Cutting sales tax would help all Iowans

Sami Scheetz represents Iowa House district 78, covering part of Cedar Rapids.

As a State Representative, my job is to serve the needs of all Iowans and to ensure that our state’s tax policies benefit everyone—not just the wealthy. That’s why I’ve proposed legislation with my fellow Democrats to reduce the state sales tax by one cent.

Higher sales taxes largely impact lower-income families and Iowans on fixed incomes. When there’s less money to go around, tough decisions have to be made: do you purchase school supplies for your kids or personal hygiene care for yourself? That kind of pressure on Iowa families is unsustainable, and it’s wrong. Unfortunately, in Governor Kim Reynolds’ Iowa, it’s by design.

Recent changes to Iowa’s tax policy have primarily favored wealthy Iowans who can afford lobbyists to spend time at the state capitol in Des Moines. Iowa’s income tax was already set to drop below 4 percent by 2026, but, for the wealthiest Iowans and corporations, it just wasn’t fast enough. You can probably guess what happened: Reynolds just signed a new law to speed up those cuts for the wealthiest Iowans, dropping them to 3.8 percent by next year and dipping into Iowa’s taxpayer relief fund to make up the revenue.

Instead of forcing all of us to put money into the pockets of well-connected rich people in Des Moines, Iowa Democrats’ proposal to cut the sales tax by one cent will benefit every Iowan. It’s pretty simple: if you only have a dollar, 7 cents is a bigger chunk of your overall budget than it is for the person who has a hundred dollars. By making each dollar stretch a little further, working and middle-class Iowans and people on fixed incomes will spend a smaller portion of their limited income on everyday goods.

The tax policy Reynolds and GOP lawmakers enacted is estimated to reduce state revenues by more than $1 billion over the first three years. The resulting shortfall will require cuts to basic services for Iowans who rely on them, or will require increased sales and property taxes to make up the difference.

Iowa Republicans claim their tax cuts are transformative and beneficial to all Iowans, but the reality is that many will be left behind as they continue to struggle with rising costs of living. Our proposed sales tax reduction helps everyone. The proposal is simple: it’s a tax cut for 100 percent of Iowans—especially those of us who can’t afford a lobbyist in Des Moines.

I’m a proud Democrat, but I was sent to Des Moines to serve all of the residents of my district. All over our state, I meet Iowans who are Republicans, Democrats, and independents—each of whom are committed to the principles of basic fairness. They want elected officials who put people over politics.

That’s why Democrats are fighting for policies that promote economic fairness, human decency, and a government that is as good as its people. We’ll continue to show up everywhere and meet folks where they are – and we’ll work with anyone to build a more prosperous Iowa.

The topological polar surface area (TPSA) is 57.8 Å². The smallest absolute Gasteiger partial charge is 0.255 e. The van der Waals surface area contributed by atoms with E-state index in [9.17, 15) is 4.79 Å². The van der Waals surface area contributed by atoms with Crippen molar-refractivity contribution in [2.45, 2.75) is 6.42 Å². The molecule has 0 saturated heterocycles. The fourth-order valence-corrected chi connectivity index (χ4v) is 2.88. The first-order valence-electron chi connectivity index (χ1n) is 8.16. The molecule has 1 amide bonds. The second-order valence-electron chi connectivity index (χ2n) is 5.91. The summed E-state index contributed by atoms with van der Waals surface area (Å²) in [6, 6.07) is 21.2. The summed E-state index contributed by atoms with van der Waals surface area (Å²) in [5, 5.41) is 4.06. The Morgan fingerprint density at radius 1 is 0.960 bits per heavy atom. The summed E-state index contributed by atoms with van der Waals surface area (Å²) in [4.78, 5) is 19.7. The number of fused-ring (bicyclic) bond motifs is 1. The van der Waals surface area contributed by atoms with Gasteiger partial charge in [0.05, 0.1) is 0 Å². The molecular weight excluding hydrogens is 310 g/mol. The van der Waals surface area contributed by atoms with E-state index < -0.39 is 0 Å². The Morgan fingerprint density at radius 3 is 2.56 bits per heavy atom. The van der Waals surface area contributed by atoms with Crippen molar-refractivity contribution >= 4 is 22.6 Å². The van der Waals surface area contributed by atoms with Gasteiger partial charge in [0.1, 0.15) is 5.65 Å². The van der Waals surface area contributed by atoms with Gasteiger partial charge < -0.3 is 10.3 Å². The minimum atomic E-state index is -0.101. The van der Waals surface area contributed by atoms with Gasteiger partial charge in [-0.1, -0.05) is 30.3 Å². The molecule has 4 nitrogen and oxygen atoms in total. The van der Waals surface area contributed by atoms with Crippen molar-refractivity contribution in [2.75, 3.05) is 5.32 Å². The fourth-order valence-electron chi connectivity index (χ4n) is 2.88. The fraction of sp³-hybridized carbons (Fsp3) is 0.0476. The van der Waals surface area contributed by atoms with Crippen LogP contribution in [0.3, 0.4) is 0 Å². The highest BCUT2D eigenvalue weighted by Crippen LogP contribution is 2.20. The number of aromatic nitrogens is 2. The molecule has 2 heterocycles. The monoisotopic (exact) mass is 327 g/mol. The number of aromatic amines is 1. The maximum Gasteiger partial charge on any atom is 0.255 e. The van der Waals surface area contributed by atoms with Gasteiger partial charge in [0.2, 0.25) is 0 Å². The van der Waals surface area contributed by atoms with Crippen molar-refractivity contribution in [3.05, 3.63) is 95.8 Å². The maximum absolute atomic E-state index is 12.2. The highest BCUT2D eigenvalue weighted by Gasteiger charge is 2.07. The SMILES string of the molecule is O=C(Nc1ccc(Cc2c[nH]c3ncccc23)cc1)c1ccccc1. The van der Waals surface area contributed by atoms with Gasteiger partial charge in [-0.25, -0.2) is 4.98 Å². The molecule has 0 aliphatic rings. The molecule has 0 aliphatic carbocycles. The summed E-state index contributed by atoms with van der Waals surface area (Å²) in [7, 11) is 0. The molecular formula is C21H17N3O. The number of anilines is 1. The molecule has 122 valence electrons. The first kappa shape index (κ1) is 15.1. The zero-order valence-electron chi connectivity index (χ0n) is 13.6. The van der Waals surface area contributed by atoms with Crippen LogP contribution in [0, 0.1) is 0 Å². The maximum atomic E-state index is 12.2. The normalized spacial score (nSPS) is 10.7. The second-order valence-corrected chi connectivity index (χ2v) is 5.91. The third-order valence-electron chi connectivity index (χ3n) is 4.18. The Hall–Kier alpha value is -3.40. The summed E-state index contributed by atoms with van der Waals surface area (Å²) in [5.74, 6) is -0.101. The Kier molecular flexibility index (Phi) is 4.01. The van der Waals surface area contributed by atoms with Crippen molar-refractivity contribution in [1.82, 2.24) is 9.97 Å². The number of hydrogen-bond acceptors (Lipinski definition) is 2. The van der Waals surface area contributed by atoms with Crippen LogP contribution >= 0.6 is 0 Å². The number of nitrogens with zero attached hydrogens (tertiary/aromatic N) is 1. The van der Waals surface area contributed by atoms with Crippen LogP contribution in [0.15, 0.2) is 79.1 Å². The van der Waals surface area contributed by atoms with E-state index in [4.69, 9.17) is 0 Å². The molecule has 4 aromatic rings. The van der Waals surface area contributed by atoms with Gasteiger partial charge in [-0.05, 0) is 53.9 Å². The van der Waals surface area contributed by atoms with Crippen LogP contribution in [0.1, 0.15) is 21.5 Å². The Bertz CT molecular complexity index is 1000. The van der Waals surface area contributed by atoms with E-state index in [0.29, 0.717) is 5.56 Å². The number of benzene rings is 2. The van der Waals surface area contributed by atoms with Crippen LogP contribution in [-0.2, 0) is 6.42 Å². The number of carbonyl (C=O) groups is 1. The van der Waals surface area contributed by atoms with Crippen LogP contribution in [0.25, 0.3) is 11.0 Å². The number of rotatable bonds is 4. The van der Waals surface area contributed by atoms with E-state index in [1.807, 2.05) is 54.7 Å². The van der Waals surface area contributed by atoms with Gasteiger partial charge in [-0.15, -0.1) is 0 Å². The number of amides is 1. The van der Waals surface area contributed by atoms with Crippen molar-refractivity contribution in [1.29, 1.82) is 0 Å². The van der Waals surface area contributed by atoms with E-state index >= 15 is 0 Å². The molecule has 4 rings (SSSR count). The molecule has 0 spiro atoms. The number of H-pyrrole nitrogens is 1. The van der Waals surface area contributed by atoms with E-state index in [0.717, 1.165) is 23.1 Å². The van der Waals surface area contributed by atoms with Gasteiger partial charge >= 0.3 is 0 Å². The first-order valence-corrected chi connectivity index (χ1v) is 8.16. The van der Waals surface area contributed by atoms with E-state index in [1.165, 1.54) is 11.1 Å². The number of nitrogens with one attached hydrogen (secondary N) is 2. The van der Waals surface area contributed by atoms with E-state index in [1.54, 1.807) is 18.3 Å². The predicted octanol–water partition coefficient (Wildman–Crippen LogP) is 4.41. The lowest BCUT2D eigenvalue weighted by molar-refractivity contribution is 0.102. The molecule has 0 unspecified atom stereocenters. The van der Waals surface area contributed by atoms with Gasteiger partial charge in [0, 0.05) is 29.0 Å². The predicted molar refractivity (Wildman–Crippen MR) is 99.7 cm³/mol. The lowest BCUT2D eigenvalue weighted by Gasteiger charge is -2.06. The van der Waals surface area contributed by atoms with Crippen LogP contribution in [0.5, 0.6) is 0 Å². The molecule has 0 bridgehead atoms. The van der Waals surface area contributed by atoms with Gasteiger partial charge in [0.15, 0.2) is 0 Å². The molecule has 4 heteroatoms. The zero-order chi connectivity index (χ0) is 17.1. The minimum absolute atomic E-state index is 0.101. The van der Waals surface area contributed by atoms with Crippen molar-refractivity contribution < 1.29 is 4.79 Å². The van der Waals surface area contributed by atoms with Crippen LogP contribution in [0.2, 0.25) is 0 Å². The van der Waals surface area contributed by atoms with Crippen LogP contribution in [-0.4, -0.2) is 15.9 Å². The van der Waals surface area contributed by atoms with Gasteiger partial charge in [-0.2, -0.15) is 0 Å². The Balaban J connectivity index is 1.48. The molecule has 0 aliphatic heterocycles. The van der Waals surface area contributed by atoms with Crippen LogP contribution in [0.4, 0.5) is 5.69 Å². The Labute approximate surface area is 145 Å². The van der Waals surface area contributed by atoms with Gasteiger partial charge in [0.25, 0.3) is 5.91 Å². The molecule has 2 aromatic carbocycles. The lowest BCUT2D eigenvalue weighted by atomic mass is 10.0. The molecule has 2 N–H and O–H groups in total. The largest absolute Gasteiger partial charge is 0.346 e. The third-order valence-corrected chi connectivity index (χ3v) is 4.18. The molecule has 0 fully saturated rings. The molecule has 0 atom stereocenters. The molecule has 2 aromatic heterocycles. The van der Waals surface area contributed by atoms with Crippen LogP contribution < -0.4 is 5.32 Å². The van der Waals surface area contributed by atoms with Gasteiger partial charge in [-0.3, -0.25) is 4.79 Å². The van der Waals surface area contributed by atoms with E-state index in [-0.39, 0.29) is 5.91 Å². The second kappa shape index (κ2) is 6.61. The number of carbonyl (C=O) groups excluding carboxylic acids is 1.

About the Author(s)

Sami Scheetz

  • Challenging economic times call for tax relief. Average gas price was $2.40 when Senile Joe took the oath of office.

    Tax relief is needed especially for lower- and middle-class Iowans. Despite “Senile Joe’s” claims, families are struggling with rising groceries and gas prices:

  • I do understand why this is being proposed...

    However, speaking as a conservation-minded Democrat, it would have been really nice to see, in this essay, some kind of short mention of some proposed alternative for putting money into Iowa’s Natural Resources and Outdoor Recreation Trust Fund.  Iowa voters created the Trust Fund fourteen years ago.  It was supposed to be funded via the next state sales tax increase.  Instead, it has never gotten a single penny.

    Meanwhile, some other states have state trusts for natural resources that have actual funding in them. (Missouri is one example.)  And Iowa’s financial support for natural resources remains low compared to many if not most other states. 

    Of course political miracles cannot be expected in Iowa these days.  But some of us still hope that prospects for better Iowa natural resource funding (which should NOT mean just handing public money to farmers and landowners so they’ll finally do the water-protecting conservation that they should be doing anyway) will not die altogether.

  • About time!

    I’m glad to see someone change the conversation on Iowa taxes. The Republican ritual of cutting income taxes when the state is flush, then raising sales taxes again when the surplus disappears has been running my whole life.

  • Natural Resources and Outdoor Recreation Trust Fund

    Prairie Fan raises a valid point. Voters overwhelmingly approved the constitutional amendment for the trust fund. But a sales tax is regressive. Perhaps the solution is to find other ways to reduce the tax burden on lower income Iowans and still raise the sales tax to fund the trust fund. Ideally, the legislature would adopt a fair and equitable income tax from which funding for natural resources and outdoor recreation could be provided.